By Allison Khoo, MS2, Baylor College of Medicine

The modern field of interventional radiology (IR) may still benefit from the words of Dr. Charles Dotter, who said in 1968, “If my fellow angiographers prove unwilling or unable to accept or secure for their patients the clinical responsibilities attendant on transluminal angioplasty, they will become high-priced plumbers facing forfeiture of territorial rights based solely on imaging equipment others can obtain and skill still others can learn.”1

A debate regarding the clinical responsibilities of interventional radiologists was the crux of a 2003 lawsuit against MedStar Washington Hospital Center.2 Neurointerventional radiologists there admitted a patient to the neuro ICU to prepare for a stent implantation without scheduling follow-up care by neurosurgery. The patient subsequently suffered a postprocedural stroke, and life-saving treatment was delayed. The 2007 settlement resulted in a stark policy change at MedStar stating, “members of the Department of Radiology are no longer credentialed to admit patients to the hospital.”3

Perhaps these are the “high priced plumbers” that Dotter predicted would come. Their arrival, however, raises important questions: What is the role of IR in the inpatient setting? Should IR personnel have hospital admitting privileges, or should they position themselves purely as a consultation service? How should we configure outpatient IR practices?

In an effort to address these uncertainties, the current practice guideline for Interventional Clinical Practice (ICP) provides a list of the types of patients that members of an IR service should admit “unless a medical condition exists or arises that is optimally managed by another service.”4 These include (i) patients seen in consultation for elective inpatient interventional therapeutic procedures, (ii) patients seen by interventionalists who develop complications warranting admission, (iii) patients admitted for diagnostic tests only, and (iv) urgent referrals from outpatient offices for IR services.5 Outpatient interventional radiologists are also widening their scope of care, focusing not only on the procedural encounter, but also on integral processes of the outpatient system such as generating referrals, managing medical records, and communicating with referring physicians.6
But the ICP guidelines stipulation “unless a medical condition exists” leaves room for confusion. As Mezrich pointed out in a 2013 commentary, interventional radiology can never be divorced from medical conditions.5 Patients receiving a TIPS procedure have portal hypertension and inevitable hepatic pathology. Patients scheduled for chemoembolization have a cancer diagnosis by definition. While the ICP guidelines have made it clear that IR practitioners will admit their own patients, further clarification of their clinical responsibilities is still necessary.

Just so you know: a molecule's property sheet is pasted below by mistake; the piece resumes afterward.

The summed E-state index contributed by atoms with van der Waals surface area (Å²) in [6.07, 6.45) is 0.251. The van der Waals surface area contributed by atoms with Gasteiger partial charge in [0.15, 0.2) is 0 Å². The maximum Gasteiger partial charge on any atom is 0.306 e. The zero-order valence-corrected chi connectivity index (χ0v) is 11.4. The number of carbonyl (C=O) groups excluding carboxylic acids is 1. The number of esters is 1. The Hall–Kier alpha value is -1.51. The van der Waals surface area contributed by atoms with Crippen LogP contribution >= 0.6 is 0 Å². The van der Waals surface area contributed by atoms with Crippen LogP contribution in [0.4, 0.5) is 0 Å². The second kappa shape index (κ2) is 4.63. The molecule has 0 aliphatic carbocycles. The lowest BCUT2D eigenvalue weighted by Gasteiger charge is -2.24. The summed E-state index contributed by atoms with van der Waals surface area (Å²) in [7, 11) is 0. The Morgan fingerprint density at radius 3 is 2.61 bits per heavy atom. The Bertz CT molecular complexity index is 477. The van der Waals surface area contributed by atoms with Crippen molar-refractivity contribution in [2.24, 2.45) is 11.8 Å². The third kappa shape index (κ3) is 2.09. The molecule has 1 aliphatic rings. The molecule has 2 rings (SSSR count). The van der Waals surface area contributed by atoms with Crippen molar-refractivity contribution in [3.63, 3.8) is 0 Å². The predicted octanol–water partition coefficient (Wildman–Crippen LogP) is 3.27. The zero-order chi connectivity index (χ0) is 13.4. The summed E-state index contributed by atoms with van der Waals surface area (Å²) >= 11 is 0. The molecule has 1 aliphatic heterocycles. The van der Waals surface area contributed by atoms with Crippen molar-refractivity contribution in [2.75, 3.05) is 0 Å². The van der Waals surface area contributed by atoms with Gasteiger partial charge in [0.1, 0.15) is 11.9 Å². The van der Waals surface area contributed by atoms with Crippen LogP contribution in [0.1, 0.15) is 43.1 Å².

Change is already at hand. The field of IR is responding energetically to Dr. Dotter’s warnings, to MedStar’s neurointerventional radiology policies, and to the ICP guidelines by educating a new generation of IR physicians trained to manage both the medical and procedural needs of their patients. The new IR/DR primary certificate requires trainees to admit their own patients, make clinical decisions as the primary treating physicians, and provide follow-up care. This new educational policy will phase out “lines and tubes”-only practices and produce a more homogenous, clinically-sophisticated IR field.
1.Becker GJ. The future of interventional radiology. Radiology 2001; 220:281-292.

  1. Missed radiology handoff sparks two lawsuits and policy change, December 2012.
  2. Millburg S. Settlement: radiologists can’t admit patients. Radiology Dailey, December 2012.
  3. ACR-SIR-SNIS Practice Guideline for Interventional Clinical Practice, Revised 2009 (Resolution 24).
  4. Mezrich JL. Hospital-admitting privileges in interventional radiology: how IR should reposition itself in the wake of one hospital’s policy change. J Vasc Interv Radiol 2013;24:1667-1669
  5. Siskin G. Outpatient Care of the Interventional Radiology Patient. Semin Intervent Radiol 2006; 23:337-346